Amid today’s talk of a shortfall in the Minnesota State Grant program, state Office of Higher Education officials warned state House members of a potential loss of at least $113 million in federal Pell Grant funding to Minnesota students through a proposal by Republicans in the U.S. House of Representatives.
And that’s something that Minnesota might have to consider making up in 2012 if the state wants to maintain overall aid to students at current levels.
If the U.S. House proposal goes through, “it will be a very significant shortfall,” Meredith Fergus, policy analyst at the Office of Higher Education, told members of the state House higher education committee..
I talked to Mark Misukanis, the office’s director of fiscal policy and research, after the meeting. He was blunter, calling the scenario potentially “catastrophic.”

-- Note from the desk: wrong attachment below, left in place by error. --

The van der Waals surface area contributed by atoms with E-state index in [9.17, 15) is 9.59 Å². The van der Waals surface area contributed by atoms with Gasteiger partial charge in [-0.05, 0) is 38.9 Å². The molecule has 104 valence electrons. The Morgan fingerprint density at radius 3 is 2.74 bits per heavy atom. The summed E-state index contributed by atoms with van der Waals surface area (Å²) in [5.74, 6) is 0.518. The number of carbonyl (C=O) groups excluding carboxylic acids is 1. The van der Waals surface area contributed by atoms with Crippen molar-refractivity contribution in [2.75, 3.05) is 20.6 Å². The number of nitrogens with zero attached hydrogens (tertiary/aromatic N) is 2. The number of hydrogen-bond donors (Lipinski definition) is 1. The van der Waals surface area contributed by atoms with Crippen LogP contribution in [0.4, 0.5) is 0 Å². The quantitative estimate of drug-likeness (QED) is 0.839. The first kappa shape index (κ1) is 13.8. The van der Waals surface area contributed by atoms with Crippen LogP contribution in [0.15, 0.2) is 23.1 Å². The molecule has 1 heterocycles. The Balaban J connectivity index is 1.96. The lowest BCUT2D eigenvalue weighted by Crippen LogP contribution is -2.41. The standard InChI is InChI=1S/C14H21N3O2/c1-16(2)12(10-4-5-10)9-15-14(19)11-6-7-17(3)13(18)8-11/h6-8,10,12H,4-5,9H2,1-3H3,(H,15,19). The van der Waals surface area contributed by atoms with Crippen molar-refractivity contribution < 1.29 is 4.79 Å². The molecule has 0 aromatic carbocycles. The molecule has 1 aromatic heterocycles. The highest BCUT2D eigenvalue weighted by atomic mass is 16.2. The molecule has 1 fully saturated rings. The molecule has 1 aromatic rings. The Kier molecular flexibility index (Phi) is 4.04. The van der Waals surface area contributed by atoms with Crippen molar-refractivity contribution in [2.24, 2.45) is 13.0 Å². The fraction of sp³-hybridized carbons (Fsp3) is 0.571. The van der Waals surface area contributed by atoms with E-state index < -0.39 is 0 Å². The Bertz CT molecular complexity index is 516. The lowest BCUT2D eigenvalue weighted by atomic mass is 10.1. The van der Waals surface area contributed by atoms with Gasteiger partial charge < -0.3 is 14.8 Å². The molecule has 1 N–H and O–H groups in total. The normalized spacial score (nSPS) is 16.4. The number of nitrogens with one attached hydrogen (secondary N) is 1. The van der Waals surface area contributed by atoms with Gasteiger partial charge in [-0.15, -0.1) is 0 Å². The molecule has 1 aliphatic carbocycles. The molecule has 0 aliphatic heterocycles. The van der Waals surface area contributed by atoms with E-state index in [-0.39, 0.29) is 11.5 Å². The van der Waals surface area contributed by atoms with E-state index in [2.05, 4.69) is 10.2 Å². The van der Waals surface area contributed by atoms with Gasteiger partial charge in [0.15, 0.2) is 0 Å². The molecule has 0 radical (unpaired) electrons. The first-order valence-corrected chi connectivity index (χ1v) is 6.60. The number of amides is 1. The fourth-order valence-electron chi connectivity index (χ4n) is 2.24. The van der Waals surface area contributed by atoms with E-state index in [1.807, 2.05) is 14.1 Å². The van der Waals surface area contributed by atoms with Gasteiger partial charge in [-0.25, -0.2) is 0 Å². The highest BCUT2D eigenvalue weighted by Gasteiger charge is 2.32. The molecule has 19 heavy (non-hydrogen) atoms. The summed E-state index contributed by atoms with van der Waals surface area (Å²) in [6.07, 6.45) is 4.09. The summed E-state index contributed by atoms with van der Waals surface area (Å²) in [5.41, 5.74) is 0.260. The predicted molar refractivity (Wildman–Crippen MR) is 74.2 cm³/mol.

The GOP has proposed cutting the maximum Pell Grant by about $845. (The average Minnesota State Grant is about $1,624.) The way the system works, if Pell Grant awards decrease, the State Grant award usually makes up the difference.
Much is still in play politically, and it’s difficult to say how the cut would affect individual students. Doing very rough calculations, Misukanis estimated that the gap might mean students’ contribution to their higher-ed costs might have to jump from 46 percent to 65 percent.
“I don’t even know how to think about it,” he said. At some point, “the program kind of falls in on itself. We’ve got to keep our eye on it.”